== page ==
Briefly sketch answers to each of the following problems. Two or three short sentences should be enough for nearly all of the questions. Feel free to use incomplete sentences if you like.
This problem set is due Tuesday, 24 September. Turn in your answers, in paper, at the beginning of class that Tuesday.
You may discuss the questions on this homework with others, but the writeup you turn in must be your own. You may use any source you like (including other papers or textbooks), but if you use any source not discussed in class, you must cite it.
Which of the vulnerabilities described below would likely have been avoided if the system had implemented in Lampson's message-passing model?
Malicious Max has planted a malicious Trojan horse in your favorite web browser, unbeknownest to you. This is unfortunate, because you frequently use your web browser to access your bank account online, and Max would like nothing better than to steal your bank balance. Max has already set up the backdoor to silently capture your account number and password; now he needs to find a way to get this information off your computer and across the network back to himself.
List at least three covert channels that Malicious Max could use to leak information about your banking secrets to a colluder at large somewhere in the network. Can you find one that cannot be easily detected by a knowledgeable defender who can passively sniff on all network traffic?
You're the dev lead on a networked multiplayer game, and it's still early in the design process. Two different architectures have been proposed (see below). Which one is likely to have better security properties?
In the first proposal, the software is split up into three components: a network shim (a very small piece of code that opens a socket and translates between network packets and internal data formats), a game engine (a large chunk of code that manages game strategy and evolution), and a renderer (a large chunk of code that prepares gorgeous graphics).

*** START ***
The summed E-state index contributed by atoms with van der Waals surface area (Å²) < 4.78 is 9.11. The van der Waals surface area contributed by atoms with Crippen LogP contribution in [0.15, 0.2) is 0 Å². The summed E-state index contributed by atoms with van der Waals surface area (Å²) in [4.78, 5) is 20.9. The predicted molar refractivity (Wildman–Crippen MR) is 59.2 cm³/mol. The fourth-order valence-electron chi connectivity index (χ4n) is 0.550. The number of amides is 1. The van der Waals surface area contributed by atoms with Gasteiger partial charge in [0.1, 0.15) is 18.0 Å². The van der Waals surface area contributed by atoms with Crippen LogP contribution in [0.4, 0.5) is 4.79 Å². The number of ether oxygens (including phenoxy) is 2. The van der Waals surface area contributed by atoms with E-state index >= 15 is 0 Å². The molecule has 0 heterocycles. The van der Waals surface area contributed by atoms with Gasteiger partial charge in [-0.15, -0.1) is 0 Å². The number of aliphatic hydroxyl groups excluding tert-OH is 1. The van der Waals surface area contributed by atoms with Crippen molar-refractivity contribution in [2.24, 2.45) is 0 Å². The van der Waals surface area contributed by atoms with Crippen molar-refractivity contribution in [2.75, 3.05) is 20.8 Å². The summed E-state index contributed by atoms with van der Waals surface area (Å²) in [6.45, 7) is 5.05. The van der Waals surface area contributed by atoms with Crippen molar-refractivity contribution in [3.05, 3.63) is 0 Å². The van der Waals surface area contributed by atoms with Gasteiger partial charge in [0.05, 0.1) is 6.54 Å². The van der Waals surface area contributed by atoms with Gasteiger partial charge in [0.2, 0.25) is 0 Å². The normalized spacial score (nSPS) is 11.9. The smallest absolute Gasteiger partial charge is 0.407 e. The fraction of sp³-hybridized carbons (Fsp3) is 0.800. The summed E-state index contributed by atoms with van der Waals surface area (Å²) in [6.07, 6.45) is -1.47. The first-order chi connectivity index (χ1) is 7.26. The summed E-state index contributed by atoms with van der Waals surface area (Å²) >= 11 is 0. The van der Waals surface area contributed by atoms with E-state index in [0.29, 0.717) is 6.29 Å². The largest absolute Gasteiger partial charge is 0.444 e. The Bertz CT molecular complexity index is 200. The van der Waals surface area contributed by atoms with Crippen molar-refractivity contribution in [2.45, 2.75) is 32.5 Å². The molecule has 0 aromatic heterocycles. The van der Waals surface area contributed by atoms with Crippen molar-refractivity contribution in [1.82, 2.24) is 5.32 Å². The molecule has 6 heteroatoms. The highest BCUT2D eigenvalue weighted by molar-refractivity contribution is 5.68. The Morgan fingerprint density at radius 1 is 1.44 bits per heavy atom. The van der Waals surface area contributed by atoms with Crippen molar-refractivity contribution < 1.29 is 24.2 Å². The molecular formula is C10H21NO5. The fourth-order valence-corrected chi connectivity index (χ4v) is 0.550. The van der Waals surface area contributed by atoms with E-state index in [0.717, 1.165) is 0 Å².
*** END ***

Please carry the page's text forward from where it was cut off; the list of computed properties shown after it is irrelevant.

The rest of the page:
In the second proposal, the software is split up differently: there's a game core (like the game engine, but it talks directly to the Internet rather than going through the network shim), a rendering engine (most of the code of the renderer, which figures out what to draw), and a graphics card shim (a very small piece of code which translates the rendering engine's output into a format understood by the graphics card).
In the above, large boxes represent hundreds of thousands of lines of code; small boxes represent thousands of lines of code; and lines represent connections between components. Because the game listens on a low-numbered port, opening a socket will require special privilege, and so the piece of code that talks to the network (network shim or game core) runs with root/Administrator privileges; the remainder runs under the user's account.
HTML can be viewed as a crude programming language, with security-relevant features like references to resources (e.g., A HREF links). How well does HTML follow capability discipline?
(Hint: If you're stuck, you could think about the scenario where the user is sitting behind a firewall and viewing HTML content generated by an untrusted server on the outside. Also, keep in mind that following a URL is an action that might have a side-effect: consider, e.g., web interfaces to databases.)